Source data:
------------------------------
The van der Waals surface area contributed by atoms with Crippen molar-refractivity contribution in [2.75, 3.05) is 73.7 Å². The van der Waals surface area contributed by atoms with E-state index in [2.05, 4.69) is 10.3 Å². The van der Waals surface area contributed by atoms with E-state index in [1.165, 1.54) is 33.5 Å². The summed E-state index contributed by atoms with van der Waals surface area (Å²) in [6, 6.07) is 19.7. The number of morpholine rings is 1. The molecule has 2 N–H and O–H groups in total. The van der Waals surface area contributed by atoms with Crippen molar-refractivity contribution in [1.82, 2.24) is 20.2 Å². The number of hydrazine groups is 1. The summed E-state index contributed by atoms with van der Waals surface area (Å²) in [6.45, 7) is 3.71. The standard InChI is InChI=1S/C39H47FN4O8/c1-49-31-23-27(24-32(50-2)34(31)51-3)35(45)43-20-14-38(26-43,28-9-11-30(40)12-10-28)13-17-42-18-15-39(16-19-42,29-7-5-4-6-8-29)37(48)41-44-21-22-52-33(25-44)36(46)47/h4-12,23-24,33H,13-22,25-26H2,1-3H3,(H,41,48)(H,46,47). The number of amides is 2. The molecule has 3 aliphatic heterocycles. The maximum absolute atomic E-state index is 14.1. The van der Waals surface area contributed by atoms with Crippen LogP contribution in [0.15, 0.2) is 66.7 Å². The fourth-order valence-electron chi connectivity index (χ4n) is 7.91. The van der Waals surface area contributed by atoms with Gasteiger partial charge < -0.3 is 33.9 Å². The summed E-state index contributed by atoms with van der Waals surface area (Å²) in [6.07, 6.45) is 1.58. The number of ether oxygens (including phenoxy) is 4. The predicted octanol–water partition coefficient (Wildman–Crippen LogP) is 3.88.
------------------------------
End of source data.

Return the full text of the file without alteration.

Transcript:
The van der Waals surface area contributed by atoms with Crippen molar-refractivity contribution in [2.75, 3.05) is 73.7 Å². The van der Waals surface area contributed by atoms with E-state index in [2.05, 4.69) is 10.3 Å². The van der Waals surface area contributed by atoms with E-state index in [1.165, 1.54) is 33.5 Å². The summed E-state index contributed by atoms with van der Waals surface area (Å²) in [6, 6.07) is 19.7. The number of morpholine rings is 1. The molecule has 2 N–H and O–H groups in total. The van der Waals surface area contributed by atoms with Crippen molar-refractivity contribution in [1.82, 2.24) is 20.2 Å². The number of hydrazine groups is 1. The summed E-state index contributed by atoms with van der Waals surface area (Å²) in [6.45, 7) is 3.71. The standard InChI is InChI=1S/C39H47FN4O8/c1-49-31-23-27(24-32(50-2)34(31)51-3)35(45)43-20-14-38(26-43,28-9-11-30(40)12-10-28)13-17-42-18-15-39(16-19-42,29-7-5-4-6-8-29)37(48)41-44-21-22-52-33(25-44)36(46)47/h4-12,23-24,33H,13-22,25-26H2,1-3H3,(H,41,48)(H,46,47). The number of amides is 2. The molecule has 3 aliphatic heterocycles. The maximum absolute atomic E-state index is 14.1. The van der Waals surface area contributed by atoms with Crippen LogP contribution in [0.15, 0.2) is 66.7 Å². The fourth-order valence-electron chi connectivity index (χ4n) is 7.91. The van der Waals surface area contributed by atoms with Gasteiger partial charge < -0.3 is 33.9 Å². The summed E-state index contributed by atoms with van der Waals surface area (Å²) in [6.07, 6.45) is 1.58. The number of ether oxygens (including phenoxy) is 4. The predicted octanol–water partition coefficient (Wildman–Crippen LogP) is 3.88.